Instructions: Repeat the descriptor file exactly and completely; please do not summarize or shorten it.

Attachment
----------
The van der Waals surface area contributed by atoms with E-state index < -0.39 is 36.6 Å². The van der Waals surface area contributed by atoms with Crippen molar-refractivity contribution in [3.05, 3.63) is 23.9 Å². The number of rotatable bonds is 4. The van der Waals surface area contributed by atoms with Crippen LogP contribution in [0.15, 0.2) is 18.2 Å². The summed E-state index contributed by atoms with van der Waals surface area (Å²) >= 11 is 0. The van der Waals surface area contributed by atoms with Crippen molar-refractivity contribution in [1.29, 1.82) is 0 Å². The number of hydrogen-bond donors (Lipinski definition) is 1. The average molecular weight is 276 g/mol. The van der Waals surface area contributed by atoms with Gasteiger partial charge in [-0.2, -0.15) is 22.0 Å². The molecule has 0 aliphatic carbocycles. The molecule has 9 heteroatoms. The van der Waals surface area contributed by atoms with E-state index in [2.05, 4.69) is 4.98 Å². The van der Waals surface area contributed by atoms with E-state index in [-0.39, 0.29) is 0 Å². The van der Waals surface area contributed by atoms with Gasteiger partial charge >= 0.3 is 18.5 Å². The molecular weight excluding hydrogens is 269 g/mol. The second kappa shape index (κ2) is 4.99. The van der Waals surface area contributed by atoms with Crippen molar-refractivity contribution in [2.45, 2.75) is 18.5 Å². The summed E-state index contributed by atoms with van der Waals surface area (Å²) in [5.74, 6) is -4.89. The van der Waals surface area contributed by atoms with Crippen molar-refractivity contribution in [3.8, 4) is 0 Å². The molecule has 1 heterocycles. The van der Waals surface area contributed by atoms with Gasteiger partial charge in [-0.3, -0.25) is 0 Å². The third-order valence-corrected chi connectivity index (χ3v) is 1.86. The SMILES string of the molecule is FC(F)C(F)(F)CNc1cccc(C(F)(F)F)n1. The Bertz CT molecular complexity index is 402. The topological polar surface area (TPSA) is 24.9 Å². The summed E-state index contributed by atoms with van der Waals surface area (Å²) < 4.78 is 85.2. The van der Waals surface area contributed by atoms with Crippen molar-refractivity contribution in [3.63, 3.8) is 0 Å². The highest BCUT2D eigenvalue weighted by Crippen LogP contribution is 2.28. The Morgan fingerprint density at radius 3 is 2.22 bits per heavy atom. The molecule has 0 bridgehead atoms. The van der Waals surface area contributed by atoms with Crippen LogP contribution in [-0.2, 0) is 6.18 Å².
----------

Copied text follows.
The van der Waals surface area contributed by atoms with E-state index < -0.39 is 36.6 Å². The van der Waals surface area contributed by atoms with Crippen molar-refractivity contribution in [3.05, 3.63) is 23.9 Å². The number of rotatable bonds is 4. The van der Waals surface area contributed by atoms with Crippen LogP contribution in [0.15, 0.2) is 18.2 Å². The summed E-state index contributed by atoms with van der Waals surface area (Å²) >= 11 is 0. The van der Waals surface area contributed by atoms with Crippen molar-refractivity contribution in [1.29, 1.82) is 0 Å². The number of hydrogen-bond donors (Lipinski definition) is 1. The average molecular weight is 276 g/mol. The van der Waals surface area contributed by atoms with Gasteiger partial charge in [-0.2, -0.15) is 22.0 Å². The molecule has 0 aliphatic carbocycles. The molecule has 9 heteroatoms. The van der Waals surface area contributed by atoms with E-state index in [2.05, 4.69) is 4.98 Å². The van der Waals surface area contributed by atoms with E-state index in [-0.39, 0.29) is 0 Å². The van der Waals surface area contributed by atoms with Gasteiger partial charge >= 0.3 is 18.5 Å². The molecular weight excluding hydrogens is 269 g/mol. The second kappa shape index (κ2) is 4.99. The van der Waals surface area contributed by atoms with Crippen molar-refractivity contribution in [2.45, 2.75) is 18.5 Å². The summed E-state index contributed by atoms with van der Waals surface area (Å²) in [5.74, 6) is -4.89. The van der Waals surface area contributed by atoms with Crippen molar-refractivity contribution in [3.8, 4) is 0 Å². The molecule has 1 heterocycles. The van der Waals surface area contributed by atoms with Gasteiger partial charge in [-0.3, -0.25) is 0 Å². The third-order valence-corrected chi connectivity index (χ3v) is 1.86. The SMILES string of the molecule is FC(F)C(F)(F)CNc1cccc(C(F)(F)F)n1. The Bertz CT molecular complexity index is 402. The topological polar surface area (TPSA) is 24.9 Å². The summed E-state index contributed by atoms with van der Waals surface area (Å²) < 4.78 is 85.2. The van der Waals surface area contributed by atoms with Crippen molar-refractivity contribution in [3.63, 3.8) is 0 Å². The highest BCUT2D eigenvalue weighted by Crippen LogP contribution is 2.28. The Morgan fingerprint density at radius 3 is 2.22 bits per heavy atom. The molecule has 0 bridgehead atoms. The van der Waals surface area contributed by atoms with Crippen LogP contribution in [-0.2, 0) is 6.18 Å².